Logos 4 offers an “Exegetical Guide” and a “Passage Guide” for any verse(s) a user is studying. These features’ utility lies primarily in how Logos compiles and presents the various resources in the program. A couple times in the last year or two when I was trying out Logos on a seminary library computer, I had trouble seeing the use in the Exegetical Guide and the Passage Guide. Can’t I just find that stuff all myself, I thought?

Now I’ve had a chance to use both at greater length. Here’s what I think about them.

From the home page I begin to type in Deuteronomy 6, and a nice drop-down auto-complete feature comes up (a smart search engine!). Everything you see below in the home page can be changed and customized, as I noted here.

Selecting “The Greatest Commandment (Deuteronomy 6:1-9),” this screen then comes up (along with other tabs I already had open, not shown here). Click for larger if need be.

There are multiple collapsable and expandable sections from which I can choose. Most helpful are the “cross references” that pop up. Below that are “parallel passages,” which highlighted for me a resource I didn’t even realize Logos 4 had: Old Testament Quotations and Allusions in the New Testament (you know I love that!).

There’s more, too–a quick gathering of and hyperlinks to pertinent people, places, and “biblical things”; “media resources,” such as this one shown at right; a compare versions tool… and more. There are some things I won’t necessarily use, like the Graceway Media graphics (which take you to an external site, where it looks like you have to pay to download). But that’s no biggie–there’s an “x” I can click on so that won’t show in future Passage Guides. It’s all highly customizable, a consistent strength of Logos.

The Passage Guide saves me time and highlights resources and references throughout Logos 4 that users may not even be aware exist. I’m a fan and can easily envision using this in preparing messages and Bible studies.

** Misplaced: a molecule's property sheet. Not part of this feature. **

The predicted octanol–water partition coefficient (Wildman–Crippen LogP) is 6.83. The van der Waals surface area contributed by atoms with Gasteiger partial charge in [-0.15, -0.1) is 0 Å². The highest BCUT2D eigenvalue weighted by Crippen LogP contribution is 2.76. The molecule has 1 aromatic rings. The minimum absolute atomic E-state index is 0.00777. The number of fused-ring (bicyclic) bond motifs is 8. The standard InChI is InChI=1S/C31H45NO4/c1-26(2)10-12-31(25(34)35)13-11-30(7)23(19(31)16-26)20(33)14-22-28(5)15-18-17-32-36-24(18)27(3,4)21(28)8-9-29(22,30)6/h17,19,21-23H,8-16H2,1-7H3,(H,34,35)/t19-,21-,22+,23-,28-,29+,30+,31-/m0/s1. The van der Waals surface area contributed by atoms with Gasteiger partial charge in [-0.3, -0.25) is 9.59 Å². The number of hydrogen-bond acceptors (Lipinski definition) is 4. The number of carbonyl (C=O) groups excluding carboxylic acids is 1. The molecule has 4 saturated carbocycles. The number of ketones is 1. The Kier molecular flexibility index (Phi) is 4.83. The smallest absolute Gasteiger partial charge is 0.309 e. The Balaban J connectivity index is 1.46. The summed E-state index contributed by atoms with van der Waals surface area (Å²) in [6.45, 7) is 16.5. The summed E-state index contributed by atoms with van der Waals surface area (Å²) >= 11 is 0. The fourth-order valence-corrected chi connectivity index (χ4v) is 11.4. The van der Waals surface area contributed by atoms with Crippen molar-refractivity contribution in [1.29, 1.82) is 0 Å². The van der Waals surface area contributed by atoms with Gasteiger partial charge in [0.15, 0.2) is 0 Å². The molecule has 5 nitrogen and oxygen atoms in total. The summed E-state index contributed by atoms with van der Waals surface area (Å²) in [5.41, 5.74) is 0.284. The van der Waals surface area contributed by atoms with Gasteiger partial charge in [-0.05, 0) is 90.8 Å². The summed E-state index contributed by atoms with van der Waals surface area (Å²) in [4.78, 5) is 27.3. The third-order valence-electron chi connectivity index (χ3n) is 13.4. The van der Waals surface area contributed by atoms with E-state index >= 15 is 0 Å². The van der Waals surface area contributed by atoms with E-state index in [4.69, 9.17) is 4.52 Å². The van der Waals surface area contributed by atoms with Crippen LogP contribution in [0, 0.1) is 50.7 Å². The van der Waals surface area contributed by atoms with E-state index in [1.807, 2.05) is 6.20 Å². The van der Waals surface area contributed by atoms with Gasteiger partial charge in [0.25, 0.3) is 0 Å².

The Exegetical Guide has a really similar layout. The categories here, however, tend to be more focused at the word, clause, sentence, and verse level, such as: textual apparatuses (if you have any in your Logos), grammars, visualizations, and word-by-word analysis. This latter feature is cool–it shows you parsing for every word, as well as its definitions in multiple dictionaries/lexica at the same time. See here:

In the image below (another part of the Exegetical Guide), the top two arrows show you the colorful word distribution results throughout the various biblical books; the bottom arrow shows you how you can click on “more” for a given word (click for larger):

The Exegetical Guide and the Passage Guide are winners. They pull a lot together in one easy-to-get-to place, and they do it quickly. Nicely done.

Thanks to Logos for the review copy of Logos 4 with the Original Languages Library included. For the review copy I am giving my honest impressions of the program in a multi-part review. This has been part 4. See part 1 here, part 2 here, and part 3 here.

The Original Languages Library in Logos 4

How is Logos 4 for study of biblical languages?

Typically when I think about Bible software and original languages, three important areas come to mind:

  • The Hebrew Old Testament
  • The Greek New Testament
  • The Greek Old Testament, or, the Septuagint

I’ve already written about the Septuagint in Logos here. What about the Hebrew OT and Greek NT?

For Hebrew study there is the BHS Hebrew Bible with (WIVU) morphological analysis. I mentioned in my last post that the Information tab can be brought up to give lexical and morphological analysis of any word. Also, the bottom gray border area of Logos updates with morphological analysis as you move over a word. So you can instantly parse and analyze the Hebrew as you go.